Life stressors 12 months before September 11    15.25 0.0005    0.10 0.95 
891 54 3.7    30.4   
419 55 11.9    10 43.5   
≥2 260 50 12.4    17 26.1   
Life stressors since September 11    13.55 0.0002    0.01 0.91 
No 1,406 128 6.0    20.61   
Yes 164 31 18.5    27 18.36   

* PTSD, post-traumatic stress disorder; GED, general equivalency diploma.

TABLE 4.

Associations of event exposures with probable PTSD* among residents of New York City 6 months after the September 11, 2001, terrorist attacks

 No. Probable PTSD since September 11 related to the September 11 attacks (n = 1,570)  Current (past 30 days) probable PTSD related to the September 11 attacks among persons who developed PTSD (n = 159) 
 No.  %  Chi-square p value  No.  %  Chi-square p value 
Total 1,570 159 7.4    35 19.7   
Live in Manhattan south of 14th Street    8.32 0.004    0.06 0.81 
No 901 69 7.2    18 19.8   
Yes 669 90 12.3    17 18.1   
Saw September 11 attacks in person    9.11 0.003    0.27 0.61 
No 925 61 5.3    14 17.3   
Yes 633 94 12.5    20 22.6   
Was in World Trade Center complex during attacks    3.96 0.05    0.00 0.97 
No 1,560 155 7.2    34 19.7   
Yes 10 36.7    18.9   
Was injured during attacks    12.5 0.0004    2.41 0.12 
No 1,512 141 6.7    31 21.3   
Yes 51 17 29.7    6.3   
Fear of personal injury or death    5.96 0.01    3.42 0.07 
No 1,111 87 5.9    14 12.4   
Yes 387 66 11.8    21 31.1   
Panic-event panic attack    32.73 <0.0001    2.94 0.09 
No 1,292 73 4.2    14 11.3   
Yes 278 86 21.5    21 27.0   
Friend or relative killed    5.20 0.02    0.00 0.97 
No 1,354 124 6.2    27 19.4   
Yes 216 35 13.9    19.8   
Lost possessions    2.73 0.10    0.09 0.77 
No 1,481 136 7.1    30 19.4   
Yes 88 23 15.5    23.6   
Involved in rescue effort    5.97 0.01    0.32 0.57 
No 1,380 124 6.6    24 18.4   
Yes 189 35 14.3    11 24.9   
Lost job as a result of September 11 attacks    15.66 <0.0001    3.78 0.05 
No 1,457 129 6.1    24 14.3   
Yes 103 26 24.3    11 40.0   
Directly affected by attacks†    19.52 <0.0001    0.58 0.45 
No 1,074 71 4.2    12 15.0   
Yes 496 88 14.7    23 22.8   
 No. Probable PTSD since September 11 related to the September 11 attacks (n = 1,570)  Current (past 30 days) probable PTSD related to the September 11 attacks among persons who developed PTSD (n = 159)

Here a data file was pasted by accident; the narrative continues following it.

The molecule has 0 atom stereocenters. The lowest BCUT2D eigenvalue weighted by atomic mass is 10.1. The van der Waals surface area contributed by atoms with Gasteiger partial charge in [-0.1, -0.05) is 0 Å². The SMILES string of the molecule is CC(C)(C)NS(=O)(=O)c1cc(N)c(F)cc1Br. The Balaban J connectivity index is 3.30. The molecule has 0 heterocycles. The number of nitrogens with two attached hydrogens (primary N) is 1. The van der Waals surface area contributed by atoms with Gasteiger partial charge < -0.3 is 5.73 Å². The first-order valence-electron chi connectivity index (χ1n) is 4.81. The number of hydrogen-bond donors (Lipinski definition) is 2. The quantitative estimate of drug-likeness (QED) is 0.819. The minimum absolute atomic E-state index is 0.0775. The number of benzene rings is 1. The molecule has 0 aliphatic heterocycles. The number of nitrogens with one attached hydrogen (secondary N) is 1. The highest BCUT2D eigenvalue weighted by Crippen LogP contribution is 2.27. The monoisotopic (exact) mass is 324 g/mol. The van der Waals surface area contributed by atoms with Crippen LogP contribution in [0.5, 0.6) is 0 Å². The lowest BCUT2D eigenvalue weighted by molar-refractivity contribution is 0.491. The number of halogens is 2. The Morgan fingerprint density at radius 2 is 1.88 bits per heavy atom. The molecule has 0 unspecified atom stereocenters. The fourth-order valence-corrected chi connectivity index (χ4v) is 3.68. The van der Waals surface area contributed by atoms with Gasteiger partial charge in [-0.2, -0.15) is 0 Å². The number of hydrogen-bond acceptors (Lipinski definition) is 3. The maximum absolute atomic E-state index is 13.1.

No.  %  Chi-square p value  No.  %  Chi-square p value 
Total 1,570 159 7.4    35 19.7   
Live in Manhattan south of 14th Street    8.32 0.004    0.06 0.81 
No 901 69 7.2    18 19.8   
Yes 669 90 12.3    17 18.1   
Saw September 11 attacks in person    9.11 0.003    0.27 0.61 
No 925 61 5.3    14 17.3   
Yes 633 94 12.5    20 22.6   
Was in World Trade Center complex during attacks    3.96 0.05    0.00 0.97 
No 1,560 155 7.2    34 19.7   
Yes 10 36.7    18.9   
Was injured during attacks    12.5 0.0004    2.41 0.12 
No 1,512 141 6.7    31 21.3   
Yes 51 17 29.7    6.3   
Fear of personal injury or death    5.96 0.01    3.42 0.07 
No 1,111 87 5.9    14 12.4   
Yes 387 66 11.8    21 31.1   
Panic-event panic attack    32.73 <0.0001    2.94 0.09 
No 1,292 73 4.2    14 11.3   
Yes 278 86 21.5    21 27.0   
Friend or relative killed    5.20 0.02    0.00 0.97 
No 1,354 124 6.2    27 19.4   
Yes 216 35 13.9    19.8   
Lost possessions    2.73 0.10    0.09 0.77 
No 1,481 136 7.1    30 19.4   
Yes 88 23 15.5    23.6   
Involved in rescue effort    5.97 0.01    0.32 0.57 
No 1,380 124 6.6    24 18.4   
Yes 189 35 14.3    11 24.9   
Lost job as a result of September 11 attacks    15.66 <0.0001    3.78 0.05 
No 1,457 129 6.1    24 14.3   
Yes 103 26 24.3    11 40.0   
Directly affected by attacks†    19.52 <0.0001    0.58 0.45 
No 1,074 71 4.2    12 15.0   
Yes 496 88 14.7    23 22.8   

* PTSD, post-traumatic stress disorder.

† Persons who were in the World Trade Center complex during the attacks, were injured during the attacks, lost possessions or property, had a friend or relative killed, lost a job as a result of the attacks, or were involved in the rescue efforts.